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Highlights on Off The Ball

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Highlights on Off The Ball

Only six players have played more games for Ireland than Rob Kearney. Kearney has accumulated 95 caps since making his test debut in 2007. He's twice been a Lion and been an everpresent in Leinster's dominance over the last decade. But at 33 years of age, Kearney has conceded his starting spot at Leinster to the ascending Jordan Larmour. Larmour will also be taking over the starting spot for Ireland during the Six Nations.

The question now is if Kearney should remain the primary backup for his Leinster teammate. Mike Haley, who has been one of Munster's standout players so far this season, and Will Addison, who was unlucky not to make the World Cup squad, are real contenders for his spot. Haley has been secure under the high ball, kicked well, joined the line effectively and shown off far more elusiveness running the ball back in open space this year. Addison's skill set is undeniable, but a recent suspension has prevented him from starring in the Champions Cup.

Addison's suspension opened the door for Jacob Stockdale to move inside from the left wing. Stockdale has endured a rough 12 months as a winger but played very well at 15 in both Harlequins games.

Should Larmour be injured, Andy Farrell should at least consider moving Stockdale inside. Not only could that help Stockdale reclaim his form for Ireland, but it would also make it easier to fit Andrew Conway, Keith Earls and Stockdale on the field. (Who knows what will happen once James Lowe becomes available later in 2020). Farrell is taking over as a former defence coach and he's succeeding a coach who wasn't ambitious in attack. Ireland are blessed with dynamic, explosive playmakers all over the field, that's undeniable after the opening stages of the Champions Cup. Putting Stockdale at 15 would be an aggressive, attacking move, but it wouldn't necessarily be a negative defensively either.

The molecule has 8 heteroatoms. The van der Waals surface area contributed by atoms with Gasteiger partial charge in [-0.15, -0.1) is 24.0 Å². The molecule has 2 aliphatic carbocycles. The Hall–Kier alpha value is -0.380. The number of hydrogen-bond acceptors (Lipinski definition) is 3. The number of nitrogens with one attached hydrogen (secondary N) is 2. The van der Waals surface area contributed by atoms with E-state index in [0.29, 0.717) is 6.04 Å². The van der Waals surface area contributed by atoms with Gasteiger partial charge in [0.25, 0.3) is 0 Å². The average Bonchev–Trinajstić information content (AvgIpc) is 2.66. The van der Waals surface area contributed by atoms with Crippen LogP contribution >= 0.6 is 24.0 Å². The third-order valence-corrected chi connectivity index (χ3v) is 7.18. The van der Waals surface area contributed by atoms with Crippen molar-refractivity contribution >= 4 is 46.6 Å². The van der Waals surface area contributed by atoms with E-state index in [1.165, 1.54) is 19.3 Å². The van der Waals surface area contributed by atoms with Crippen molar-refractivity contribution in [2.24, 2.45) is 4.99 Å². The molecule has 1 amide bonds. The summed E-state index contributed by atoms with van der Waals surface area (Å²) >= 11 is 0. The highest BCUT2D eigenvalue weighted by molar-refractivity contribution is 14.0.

Stockdale's defensive positioning as a fullback is far better than when he plays on the wing. Like Larmour, he shows a comfort and natural feel for the position that isn't always evident out wide. His defensive positioning and effectiveness under the high ball in both games was very good. He was also especially good at meeting ball carriers as the last man in defence when they broke the initial defensive line. He had one big tackle on a back-row forward this week and showed great patience to slow up the initial ball carrier on John Cooney's try-saving tackle.

The previous week he had an outstanding play of his own when he chased down and stopped two ball carriers in the same action. It wasn't as memorable as Cooney's because Harlequins recycled the ball and scored on the other side of the field.

In the above gif you can see the one play from the past two weeks where Stockdale's positioning allowed Harlequins to kick the ball behind him into space. They chased the kick well and trapped him in the corner of his own 22. The Ulsterman responded with one of the best clearance kicks you're ever likely to see.

Kicking is a big part of Stockdale's game that is muted by playing out wide. His most famous moment, that try against the All Blacks, obviously came off of a chip over the defensive line, but he doesn't get opportunities to attack the whole field as a winger.

He's not going to claim clearing kicks and respond by pinging the other team back into the corner Ronan O'Gara style, but Stockdale has a variety of kicking to locate and exploit space. One of the surprising aspects of his play in the middle of the field was his comfort kicking off both feet. He attempted two grubber kicks with his right foot, one was blocked, the other can be seen in the above gif.

Stockdale diagnoses the situation perfectly. There isn't space for him to attack as a carrier so he squares up to his defender before shifting his weight outside and prodding the ball through. That kick pushed Harlequins back into their own 22, which led to Ulster's bonus point try minutes later. That try was set up by Stockdale when he made a different read from a similar starting position.